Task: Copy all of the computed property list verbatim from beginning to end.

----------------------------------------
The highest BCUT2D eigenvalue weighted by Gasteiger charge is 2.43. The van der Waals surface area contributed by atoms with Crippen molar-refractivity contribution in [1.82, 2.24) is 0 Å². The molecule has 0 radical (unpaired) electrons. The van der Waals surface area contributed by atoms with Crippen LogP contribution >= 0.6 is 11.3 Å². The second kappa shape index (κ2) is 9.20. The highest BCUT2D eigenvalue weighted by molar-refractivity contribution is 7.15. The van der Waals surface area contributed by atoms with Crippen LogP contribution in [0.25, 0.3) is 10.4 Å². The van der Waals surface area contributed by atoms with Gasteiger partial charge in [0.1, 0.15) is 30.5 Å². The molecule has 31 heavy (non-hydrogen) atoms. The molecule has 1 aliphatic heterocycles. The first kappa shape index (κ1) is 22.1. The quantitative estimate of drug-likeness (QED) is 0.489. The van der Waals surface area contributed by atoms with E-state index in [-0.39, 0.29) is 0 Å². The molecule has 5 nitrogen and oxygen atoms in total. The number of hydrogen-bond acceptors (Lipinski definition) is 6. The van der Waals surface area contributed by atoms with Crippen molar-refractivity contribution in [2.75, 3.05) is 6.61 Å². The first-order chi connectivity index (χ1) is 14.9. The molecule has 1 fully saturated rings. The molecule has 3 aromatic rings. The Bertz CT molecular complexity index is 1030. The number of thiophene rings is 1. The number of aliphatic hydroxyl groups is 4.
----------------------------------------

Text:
The highest BCUT2D eigenvalue weighted by Gasteiger charge is 2.43. The van der Waals surface area contributed by atoms with Crippen molar-refractivity contribution in [1.82, 2.24) is 0 Å². The molecule has 0 radical (unpaired) electrons. The van der Waals surface area contributed by atoms with Crippen LogP contribution >= 0.6 is 11.3 Å². The second kappa shape index (κ2) is 9.20. The highest BCUT2D eigenvalue weighted by molar-refractivity contribution is 7.15. The van der Waals surface area contributed by atoms with Crippen LogP contribution in [0.25, 0.3) is 10.4 Å². The van der Waals surface area contributed by atoms with Gasteiger partial charge in [0.1, 0.15) is 30.5 Å². The molecule has 31 heavy (non-hydrogen) atoms. The molecule has 1 aliphatic heterocycles. The first kappa shape index (κ1) is 22.1. The quantitative estimate of drug-likeness (QED) is 0.489. The van der Waals surface area contributed by atoms with E-state index in [-0.39, 0.29) is 0 Å². The molecule has 5 nitrogen and oxygen atoms in total. The number of hydrogen-bond acceptors (Lipinski definition) is 6. The van der Waals surface area contributed by atoms with Crippen molar-refractivity contribution in [2.75, 3.05) is 6.61 Å². The first-order chi connectivity index (χ1) is 14.9. The molecule has 1 fully saturated rings. The molecule has 3 aromatic rings. The Bertz CT molecular complexity index is 1030. The number of thiophene rings is 1. The number of aliphatic hydroxyl groups is 4.